Let’s face the truth: the Fed did not know that the Great Recession was coming until it was in the thick of the crisis (as CNN puts). Did the Fed do its job fast enough? As we are slowly recovering from the financial crisis, this question is worth to think about.
In January 2008, Ben Bernanke said “I think there are a lot of indications that we may soon be in a recession,” not knowing that one of the worst recessions since the Great Depression was already underway. He was not sure that it until after Lehman Brothers collapsed.
As we know, the Fed eventually decided to lower its interest rates to (almost) zero and launch bond-buying programs to stimulate the U.S. economy. However, the officials were not certain about their economic outlook and actions. Even after Lehman Brothers declared bankruptcy, they “could not agree on whether their decision to allow the investment bank to fail was the right move.” Eric Rosengren, the president of Boston Fed, said that although they were not sure about whether what they did with Lehman was right or not, they hoped they made the right move given the constrained that they had during that week. The Fed officials decided to hold off on lowering their key interest rate in September 2008.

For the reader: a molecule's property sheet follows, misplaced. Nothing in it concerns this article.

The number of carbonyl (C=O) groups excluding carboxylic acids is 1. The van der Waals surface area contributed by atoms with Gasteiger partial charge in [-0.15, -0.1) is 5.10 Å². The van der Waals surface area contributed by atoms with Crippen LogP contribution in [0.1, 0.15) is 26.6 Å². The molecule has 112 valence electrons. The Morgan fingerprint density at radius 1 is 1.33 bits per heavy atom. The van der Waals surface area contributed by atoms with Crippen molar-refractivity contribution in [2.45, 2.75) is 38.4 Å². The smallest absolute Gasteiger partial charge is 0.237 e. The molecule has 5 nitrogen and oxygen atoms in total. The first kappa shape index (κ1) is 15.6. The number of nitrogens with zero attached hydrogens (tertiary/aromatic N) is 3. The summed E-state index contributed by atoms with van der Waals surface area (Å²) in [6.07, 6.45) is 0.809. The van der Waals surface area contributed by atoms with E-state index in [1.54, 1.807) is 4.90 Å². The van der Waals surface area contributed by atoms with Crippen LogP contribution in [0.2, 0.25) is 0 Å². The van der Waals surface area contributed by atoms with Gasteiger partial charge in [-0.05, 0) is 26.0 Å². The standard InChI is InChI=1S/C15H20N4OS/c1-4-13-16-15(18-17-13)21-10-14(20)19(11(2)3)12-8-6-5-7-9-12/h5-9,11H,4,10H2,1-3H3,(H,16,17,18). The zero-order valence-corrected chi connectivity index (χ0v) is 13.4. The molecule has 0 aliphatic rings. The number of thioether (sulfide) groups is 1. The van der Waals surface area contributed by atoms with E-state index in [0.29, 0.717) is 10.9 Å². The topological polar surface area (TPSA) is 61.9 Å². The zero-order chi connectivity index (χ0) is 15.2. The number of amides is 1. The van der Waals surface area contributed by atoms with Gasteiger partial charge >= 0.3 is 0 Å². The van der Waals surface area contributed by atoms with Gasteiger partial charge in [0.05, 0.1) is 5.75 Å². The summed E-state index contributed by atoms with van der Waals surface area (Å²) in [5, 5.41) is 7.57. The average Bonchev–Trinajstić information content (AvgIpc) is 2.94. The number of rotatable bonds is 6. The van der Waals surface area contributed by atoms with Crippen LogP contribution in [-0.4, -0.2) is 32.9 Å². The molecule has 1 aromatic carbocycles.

However, the situation had worsened. However, Bernanke and the Fed realized that the situation was much worse than they thought. Bernanke said “it’s creating enormous risks for the global economy” in October 2008. Then the Fed decided to cut its key interest rate to near zero. CNN argues that the Fed was still overly optimistic. The central bank predicted that the unemployment rate would be 8.25% in 2010. However, it peaked at 10%.
Now the question is: is the Fed doing enough now or is it still too optimistic?